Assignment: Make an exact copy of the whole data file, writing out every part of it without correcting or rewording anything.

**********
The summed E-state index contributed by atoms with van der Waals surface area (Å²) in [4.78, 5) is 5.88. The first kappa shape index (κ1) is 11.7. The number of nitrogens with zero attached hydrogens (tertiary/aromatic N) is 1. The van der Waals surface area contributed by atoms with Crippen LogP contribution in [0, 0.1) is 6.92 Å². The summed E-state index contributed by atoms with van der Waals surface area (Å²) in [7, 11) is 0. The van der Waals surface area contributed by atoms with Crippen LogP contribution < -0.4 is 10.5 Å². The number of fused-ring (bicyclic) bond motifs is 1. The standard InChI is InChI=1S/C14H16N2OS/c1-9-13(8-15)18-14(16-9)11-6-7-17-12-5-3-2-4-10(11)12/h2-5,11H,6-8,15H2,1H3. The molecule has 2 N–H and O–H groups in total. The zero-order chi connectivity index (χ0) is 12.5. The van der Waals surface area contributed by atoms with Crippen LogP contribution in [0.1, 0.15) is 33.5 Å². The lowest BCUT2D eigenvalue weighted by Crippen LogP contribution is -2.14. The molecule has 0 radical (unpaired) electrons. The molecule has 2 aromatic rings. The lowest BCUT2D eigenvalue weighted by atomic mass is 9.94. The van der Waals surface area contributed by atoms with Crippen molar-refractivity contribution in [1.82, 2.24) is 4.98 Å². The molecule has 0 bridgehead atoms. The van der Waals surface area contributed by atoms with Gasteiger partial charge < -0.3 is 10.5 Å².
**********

The summed E-state index contributed by atoms with van der Waals surface area (Å²) in [4.78, 5) is 5.88. The first kappa shape index (κ1) is 11.7. The number of nitrogens with zero attached hydrogens (tertiary/aromatic N) is 1. The van der Waals surface area contributed by atoms with Crippen LogP contribution in [0, 0.1) is 6.92 Å². The summed E-state index contributed by atoms with van der Waals surface area (Å²) in [7, 11) is 0. The van der Waals surface area contributed by atoms with Crippen LogP contribution < -0.4 is 10.5 Å². The number of fused-ring (bicyclic) bond motifs is 1. The standard InChI is InChI=1S/C14H16N2OS/c1-9-13(8-15)18-14(16-9)11-6-7-17-12-5-3-2-4-10(11)12/h2-5,11H,6-8,15H2,1H3. The molecule has 2 N–H and O–H groups in total. The zero-order chi connectivity index (χ0) is 12.5. The van der Waals surface area contributed by atoms with Crippen LogP contribution in [0.1, 0.15) is 33.5 Å². The lowest BCUT2D eigenvalue weighted by Crippen LogP contribution is -2.14. The molecule has 0 radical (unpaired) electrons. The molecule has 2 aromatic rings. The lowest BCUT2D eigenvalue weighted by atomic mass is 9.94. The van der Waals surface area contributed by atoms with Crippen molar-refractivity contribution in [1.82, 2.24) is 4.98 Å². The molecule has 0 bridgehead atoms. The van der Waals surface area contributed by atoms with Gasteiger partial charge < -0.3 is 10.5 Å².